Please note that we're using the XSLT for-each node to create as many target structures as necessary. Also note that we're setting an Empty text to the payload variable. The reason for this is to make sure the <payload></payload> tag gets created. This is needed when we map the payload to the XML variable later.


    Aside note: We are assuming that we're retrieving non-UCM attachments. However in real life you might want to check the type of attachment you're handling. The execData/attachment[]/storageType contains the values "UCM" for UCM type attachments, "TASK" for non-UCM ones or "URL" for Web URL ones. Those values are part of the "Ext.Com.Oracle.Xmlns.Bpel.Workflow.Task.StorageTypeEnum" enumeration.
    • Once we have fed the attachmentsBPM structure and so it now contains the name of each of the attachments, it is time to iterate through it and get the payload. Therefore we will use a new embedded subprocess of type MultiInstance, that will iterate over the attachmentsBPM/attachment[] element:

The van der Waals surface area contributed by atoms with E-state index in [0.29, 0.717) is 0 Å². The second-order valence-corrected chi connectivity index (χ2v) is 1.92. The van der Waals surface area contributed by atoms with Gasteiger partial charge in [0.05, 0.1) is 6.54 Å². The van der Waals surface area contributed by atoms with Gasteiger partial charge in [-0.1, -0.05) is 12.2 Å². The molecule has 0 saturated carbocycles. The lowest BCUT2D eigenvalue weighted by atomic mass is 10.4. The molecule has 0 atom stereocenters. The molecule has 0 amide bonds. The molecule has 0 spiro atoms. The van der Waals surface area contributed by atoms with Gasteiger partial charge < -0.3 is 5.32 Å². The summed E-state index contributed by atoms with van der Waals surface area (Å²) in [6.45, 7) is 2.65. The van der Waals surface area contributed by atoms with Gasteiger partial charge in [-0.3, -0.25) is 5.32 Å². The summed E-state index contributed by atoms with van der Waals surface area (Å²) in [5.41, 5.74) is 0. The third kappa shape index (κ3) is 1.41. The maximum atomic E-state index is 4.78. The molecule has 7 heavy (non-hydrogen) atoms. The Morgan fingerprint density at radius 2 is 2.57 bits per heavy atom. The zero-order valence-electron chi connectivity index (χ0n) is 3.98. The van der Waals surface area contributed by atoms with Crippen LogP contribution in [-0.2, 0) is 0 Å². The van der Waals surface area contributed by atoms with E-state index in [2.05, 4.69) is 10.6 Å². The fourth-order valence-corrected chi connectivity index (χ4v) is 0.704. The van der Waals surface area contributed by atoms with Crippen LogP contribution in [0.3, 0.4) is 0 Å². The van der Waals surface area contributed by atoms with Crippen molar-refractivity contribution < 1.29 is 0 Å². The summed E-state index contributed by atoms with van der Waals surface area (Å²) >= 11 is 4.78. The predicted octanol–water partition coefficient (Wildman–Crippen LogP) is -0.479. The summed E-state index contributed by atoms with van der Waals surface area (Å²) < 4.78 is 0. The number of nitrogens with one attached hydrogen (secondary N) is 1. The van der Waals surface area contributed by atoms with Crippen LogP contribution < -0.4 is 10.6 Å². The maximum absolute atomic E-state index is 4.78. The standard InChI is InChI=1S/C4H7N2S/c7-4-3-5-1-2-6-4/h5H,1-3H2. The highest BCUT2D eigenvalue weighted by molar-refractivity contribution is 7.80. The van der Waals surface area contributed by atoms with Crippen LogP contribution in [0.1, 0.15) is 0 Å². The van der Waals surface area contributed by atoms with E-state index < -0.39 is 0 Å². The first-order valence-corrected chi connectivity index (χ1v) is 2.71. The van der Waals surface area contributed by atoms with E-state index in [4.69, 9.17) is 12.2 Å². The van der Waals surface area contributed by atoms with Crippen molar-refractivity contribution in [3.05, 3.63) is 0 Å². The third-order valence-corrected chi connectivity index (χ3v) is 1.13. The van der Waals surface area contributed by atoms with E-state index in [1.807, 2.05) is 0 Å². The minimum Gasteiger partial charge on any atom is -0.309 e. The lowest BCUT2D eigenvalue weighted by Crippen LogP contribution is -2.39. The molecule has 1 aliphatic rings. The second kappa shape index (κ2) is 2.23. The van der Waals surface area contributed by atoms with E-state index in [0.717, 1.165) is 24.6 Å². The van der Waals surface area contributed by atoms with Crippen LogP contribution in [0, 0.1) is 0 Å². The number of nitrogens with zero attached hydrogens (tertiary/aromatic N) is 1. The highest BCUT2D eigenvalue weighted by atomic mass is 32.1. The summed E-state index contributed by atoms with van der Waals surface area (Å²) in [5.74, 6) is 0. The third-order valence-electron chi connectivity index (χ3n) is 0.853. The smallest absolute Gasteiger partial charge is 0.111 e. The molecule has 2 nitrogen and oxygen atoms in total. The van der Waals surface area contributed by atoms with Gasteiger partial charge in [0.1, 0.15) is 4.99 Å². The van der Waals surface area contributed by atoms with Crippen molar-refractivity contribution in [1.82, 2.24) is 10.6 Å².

• In every iteration we will use a Script activity to map the corresponding payload element with the result of the XPath function getTaskAttachmentContents(). Please, note how the target array element is indexed with the loopCounter predefined variable, so that we make sure we're feeding the right element during the array iteration:

     The XPath function used looks as follows:

    hwf:getTaskAttachmentContents(bpmn:getDataObject('UserTask1LocalExecData')/ns1:systemAttributes/ns1:taskId, bpmn:getDataObject('attachmentsBPM')/ns:attachment[bpmn:getActivityInstanceAttribute('SUBPROCESS3067107484296', 'loopCounter')]/ns:fileName

    where the input parameters are:

    taskId of the just completed Human Task

    attachment name we're retrieving the payload from

    array index (loopCounter predefined variable)